• Use the garbage disposal sparingly. Compost vegetable food waste instead and save gallons every time.
  • Monitor your water bill for unusually high use. Your bill and water meter are tools that can help you discover leaks.
  • When cleaning out fish tanks, give the nutrient-rich water to your plants.
  • Walkways and patios provide space that doesn’t ever need to be watered. These useful “rooms” can also add value to your property.
  • Teach your children to turn off faucets tightly after each use.
  • Encourage your school system and local government to develop and promote water conservation among children and adults.
  • When you save water, you save money on your utility bills too. Saving water is easy for everyone to do.
  • Share water conservation tips with friends and neighbours.
  • Wash your pets outdoors in an area of your lawn that needs water.
  • When you give your pet fresh water, don’t throw the old water down the drain. Use it to water your trees or shrubs.
  • If you accidentally drop ice cubes when filling your glass from the freezer, don’t throw them in the sink. Drop them in a house plant instead.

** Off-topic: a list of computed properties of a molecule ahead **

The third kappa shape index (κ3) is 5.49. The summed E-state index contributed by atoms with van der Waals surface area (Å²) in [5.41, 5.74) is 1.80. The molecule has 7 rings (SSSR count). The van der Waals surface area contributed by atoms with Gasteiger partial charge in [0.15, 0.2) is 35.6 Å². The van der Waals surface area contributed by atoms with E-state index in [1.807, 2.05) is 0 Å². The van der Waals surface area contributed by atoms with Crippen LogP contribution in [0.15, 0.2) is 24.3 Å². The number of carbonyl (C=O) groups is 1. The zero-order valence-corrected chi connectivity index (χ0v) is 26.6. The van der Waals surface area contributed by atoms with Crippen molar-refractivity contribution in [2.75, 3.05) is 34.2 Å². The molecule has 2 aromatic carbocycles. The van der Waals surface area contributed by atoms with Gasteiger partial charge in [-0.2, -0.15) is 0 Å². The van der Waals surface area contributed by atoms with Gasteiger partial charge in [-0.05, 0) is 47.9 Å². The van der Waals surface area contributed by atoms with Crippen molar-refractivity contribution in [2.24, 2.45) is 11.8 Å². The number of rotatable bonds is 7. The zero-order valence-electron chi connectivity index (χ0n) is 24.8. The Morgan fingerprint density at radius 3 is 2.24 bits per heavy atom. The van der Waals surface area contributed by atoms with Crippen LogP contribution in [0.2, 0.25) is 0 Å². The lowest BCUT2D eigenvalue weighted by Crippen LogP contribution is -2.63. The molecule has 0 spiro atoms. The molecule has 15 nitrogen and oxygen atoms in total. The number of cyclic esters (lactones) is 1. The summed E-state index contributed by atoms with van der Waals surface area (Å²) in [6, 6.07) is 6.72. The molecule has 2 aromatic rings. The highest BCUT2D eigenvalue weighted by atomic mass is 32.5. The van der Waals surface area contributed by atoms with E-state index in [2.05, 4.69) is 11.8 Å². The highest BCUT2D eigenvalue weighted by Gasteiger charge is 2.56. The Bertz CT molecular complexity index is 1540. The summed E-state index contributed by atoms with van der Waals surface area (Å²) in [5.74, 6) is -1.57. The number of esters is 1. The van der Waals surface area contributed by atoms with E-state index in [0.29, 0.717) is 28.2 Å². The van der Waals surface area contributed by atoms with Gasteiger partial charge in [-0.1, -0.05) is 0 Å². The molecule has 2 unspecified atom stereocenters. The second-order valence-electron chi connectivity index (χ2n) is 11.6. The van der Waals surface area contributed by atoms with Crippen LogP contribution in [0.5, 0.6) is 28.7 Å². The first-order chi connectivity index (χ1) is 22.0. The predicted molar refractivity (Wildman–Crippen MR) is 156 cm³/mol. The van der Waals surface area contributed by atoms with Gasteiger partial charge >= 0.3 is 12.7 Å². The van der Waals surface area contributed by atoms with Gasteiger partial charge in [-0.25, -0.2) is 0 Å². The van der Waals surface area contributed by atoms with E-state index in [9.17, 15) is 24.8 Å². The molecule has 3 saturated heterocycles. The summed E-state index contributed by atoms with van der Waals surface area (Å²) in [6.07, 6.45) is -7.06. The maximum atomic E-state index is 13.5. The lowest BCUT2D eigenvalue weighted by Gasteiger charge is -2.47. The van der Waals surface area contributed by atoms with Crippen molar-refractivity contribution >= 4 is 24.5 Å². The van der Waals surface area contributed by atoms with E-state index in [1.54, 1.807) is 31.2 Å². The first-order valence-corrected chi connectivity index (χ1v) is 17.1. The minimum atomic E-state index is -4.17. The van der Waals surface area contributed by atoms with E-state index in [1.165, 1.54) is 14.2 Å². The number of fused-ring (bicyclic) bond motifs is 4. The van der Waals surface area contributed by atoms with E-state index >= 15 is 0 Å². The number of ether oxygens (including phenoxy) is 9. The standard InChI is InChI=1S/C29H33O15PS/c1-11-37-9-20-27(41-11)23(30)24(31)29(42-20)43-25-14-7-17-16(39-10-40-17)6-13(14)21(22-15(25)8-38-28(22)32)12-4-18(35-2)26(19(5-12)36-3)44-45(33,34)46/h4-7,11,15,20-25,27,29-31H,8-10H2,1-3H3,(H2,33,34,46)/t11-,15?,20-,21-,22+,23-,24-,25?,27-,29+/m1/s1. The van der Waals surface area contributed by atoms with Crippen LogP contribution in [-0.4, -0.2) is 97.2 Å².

• While staying in a hotel or even at home, consider reusing your towels.
  • When you have ice left in your cup from a take-out restaurant, don’t throw it in the trash, dump it on a plant.

Useful resources

(source: Apartment Adda)

1. Saving water the right way! – Amal Padmanabhan & Ajith Panicker
2. Sewage Treatment Eye Openers – Dr. Ananth Kodavasal
3. Rebuilding an urban water culture – Avinash Krishnamurthy
4. BM Cassia Rain Water Harvesting – Rajesh Agrawal
5. STP & Water conservation – Kuntal Shah

Technical methods to conserve water

Rainwater Harvesting

Rainwater harvesting is a simple, economical and eco-friendly technique of preserving every drop of water by guiding the rainwater that falls to borewells, pits and wells through small diameter pipes.The traditional method of rain water harvesting is the most effective and simple way to conserve the water. It means utilization of rain water for the domestic as well as agricultural purposes.

Rainwater Harvesting Methods
Rainwater Harvesting in urban areas is the process of collecting, filtering and using of rainwater, which falls on the rooftop (terrace or tile roof) and in the portico of the house. Rainwater harvesting can be adopted in three methods. These are:recharging of borewells near the house,recharging of ground water sources and collection of rainwater for reuse.

Borewell recharging